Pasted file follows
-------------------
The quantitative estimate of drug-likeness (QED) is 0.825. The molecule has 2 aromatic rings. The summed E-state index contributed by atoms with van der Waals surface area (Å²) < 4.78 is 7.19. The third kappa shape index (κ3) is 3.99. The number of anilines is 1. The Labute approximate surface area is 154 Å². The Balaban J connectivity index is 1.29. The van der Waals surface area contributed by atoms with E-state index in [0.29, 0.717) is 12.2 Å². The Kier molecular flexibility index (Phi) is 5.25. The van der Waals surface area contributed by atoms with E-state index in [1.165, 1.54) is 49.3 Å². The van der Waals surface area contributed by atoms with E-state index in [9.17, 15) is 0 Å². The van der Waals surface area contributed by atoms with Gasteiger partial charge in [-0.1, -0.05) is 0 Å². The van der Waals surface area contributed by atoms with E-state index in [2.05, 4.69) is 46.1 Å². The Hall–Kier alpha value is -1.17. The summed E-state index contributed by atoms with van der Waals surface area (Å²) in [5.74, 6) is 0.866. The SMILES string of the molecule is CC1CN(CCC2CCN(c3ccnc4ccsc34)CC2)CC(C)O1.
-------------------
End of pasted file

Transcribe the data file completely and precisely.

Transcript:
The quantitative estimate of drug-likeness (QED) is 0.825. The molecule has 2 aromatic rings. The summed E-state index contributed by atoms with van der Waals surface area (Å²) < 4.78 is 7.19. The third kappa shape index (κ3) is 3.99. The number of anilines is 1. The Labute approximate surface area is 154 Å². The Balaban J connectivity index is 1.29. The van der Waals surface area contributed by atoms with E-state index in [0.29, 0.717) is 12.2 Å². The Kier molecular flexibility index (Phi) is 5.25. The van der Waals surface area contributed by atoms with E-state index in [1.165, 1.54) is 49.3 Å². The van der Waals surface area contributed by atoms with E-state index in [9.17, 15) is 0 Å². The van der Waals surface area contributed by atoms with Gasteiger partial charge in [-0.1, -0.05) is 0 Å². The van der Waals surface area contributed by atoms with E-state index in [2.05, 4.69) is 46.1 Å². The Hall–Kier alpha value is -1.17. The summed E-state index contributed by atoms with van der Waals surface area (Å²) in [5.74, 6) is 0.866. The SMILES string of the molecule is CC1CN(CCC2CCN(c3ccnc4ccsc34)CC2)CC(C)O1.